Mike, a.k.a “The Situation” is one of the most popular cast members of the spectacularly popular MTV reality show, Jersey Shore. But he’s also known for having a Jekyll/Hyde personality: he comes across as a player with a soft side. The Jekyll side usually dominates. For example, Mike takes care of his buddies when they go out clubbing and cooks Sunday night dinners for the whole Jersey Shore gang. But the Hyde side of Mike rears its ugly head whenever things don’t go his way. It’s especially obvious when the women he tries to hook up with are not “DTF”. That’s when The Situation’s claws come out. He gazes at women with a predatory stare and “pulls a robbery” on Vinny’s girlfriend, Ramona. Even the affable Snooki bore the brunt of Mike’s controlling nature one night, when he attempted to literally haul her and her best friend out of a club because he couldn’t find any willing partners there.
Perhaps even more disturbing than Mike’s lack of loyalty towards his buddy Vinny and sometimes aggressive behavior are his manipulation skills. Angelina may be known as the official trouble-maker of Jersey Shore, but it’s Mike who, behind the scenes, instigates most disputes. He sets his friends against one another to watch them flip out “like pancakes,” as he once put it. Finally, Mike is not your average player. His impulse to seduce women every night–sometimes several women a night–appears to be the symptom of a rather severe sexual addiction.
Compulsive seducers tend to be extremely narcissistic. They use their conquests as mirrors to reflect back to them an aggrandized image of their own desirability. Just as rape is about violence and power, so compulsive seduction is about conquest and control. Dr. Steve Becker distinguishes, however, between the motives of narcissists and psychopaths. Of the two, he suggests that psychopaths present a greater danger to others. He explains that all psychopaths are narcissistic. But the converse isn’t true. Not all narcissists are psychopathic, in the sense of living for the thrill of duping and harming others. In his essay, “Sociopath versus Narcissist,” Becker argues that both narcissistic and psychopathic seducers share a tendency to treat others as objects. He states, “Welcome to the world of the narcissist and psychopath. Theirs is a mindset of immediate, demanded gratification, with a view of others as expected—indeed existing—to serve their agendas. Frustrate their agendas, and you can expect repercussions, ranging from the disruptive to ruinous.” (powercommunicating.com)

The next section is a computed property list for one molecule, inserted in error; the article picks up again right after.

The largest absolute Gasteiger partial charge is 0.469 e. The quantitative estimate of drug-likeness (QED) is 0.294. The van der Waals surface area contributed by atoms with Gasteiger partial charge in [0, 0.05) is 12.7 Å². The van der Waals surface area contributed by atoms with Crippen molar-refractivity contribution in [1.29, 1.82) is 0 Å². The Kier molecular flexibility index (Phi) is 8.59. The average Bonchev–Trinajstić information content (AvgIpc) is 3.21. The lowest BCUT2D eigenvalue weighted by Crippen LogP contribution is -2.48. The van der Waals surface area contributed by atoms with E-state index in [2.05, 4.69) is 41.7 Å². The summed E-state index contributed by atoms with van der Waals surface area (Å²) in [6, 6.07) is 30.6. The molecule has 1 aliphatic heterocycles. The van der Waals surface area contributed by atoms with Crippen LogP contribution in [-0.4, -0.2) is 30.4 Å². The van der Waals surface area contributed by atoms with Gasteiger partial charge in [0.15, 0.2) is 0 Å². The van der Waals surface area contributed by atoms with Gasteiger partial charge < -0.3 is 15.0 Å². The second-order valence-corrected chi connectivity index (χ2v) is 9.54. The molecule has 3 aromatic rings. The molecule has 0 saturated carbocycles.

Psychopaths and narcissists have different motivations for why they seduce. Narcissists need an endless supply of validation. The more women they seduce, the more they feel reassured in their sex appeal. By way of contrast, a psychopath does it strictly for the perverse pleasure of playing a game. The women he seduces, whether he’s involved with them for one evening or for several years, represent nothing more than pawns, to be used for his personal pleasure and amusement. Becker elaborates:
“The psychopath is less obsessed than the narcissist with validation. Indeed, his inner world seems to lack much of anything to validate: it is barren, with nothing in it that would even be responsive to validation. An emotional cipher, the psychopath’s exploitation of others is more predatory than the narcissist’s. For the psychopath, who may be paranoid, the world is something like a gigantic hunt, populated by personified-objects to be mined to his advantage.” (powercommunicating.com)
Just as they eventually tire of each game piece—be it a long-term girlfriend, a casual lover or a spouse—psychopaths also tire of each kind of game. Even promiscuous sex gets boring for them. Perhaps this explains why Mike needs to make a play for other men’s girlfriends or to instigate fights among his Jersey Shore friends. No doubt, Jersey Shore Season 3 will continue to reveal the two sides of Mike, smooth player or sociopathic sex addict, depending upon how you want to look at “The Situation”.
Claudia Moscovici, psychopathyawareness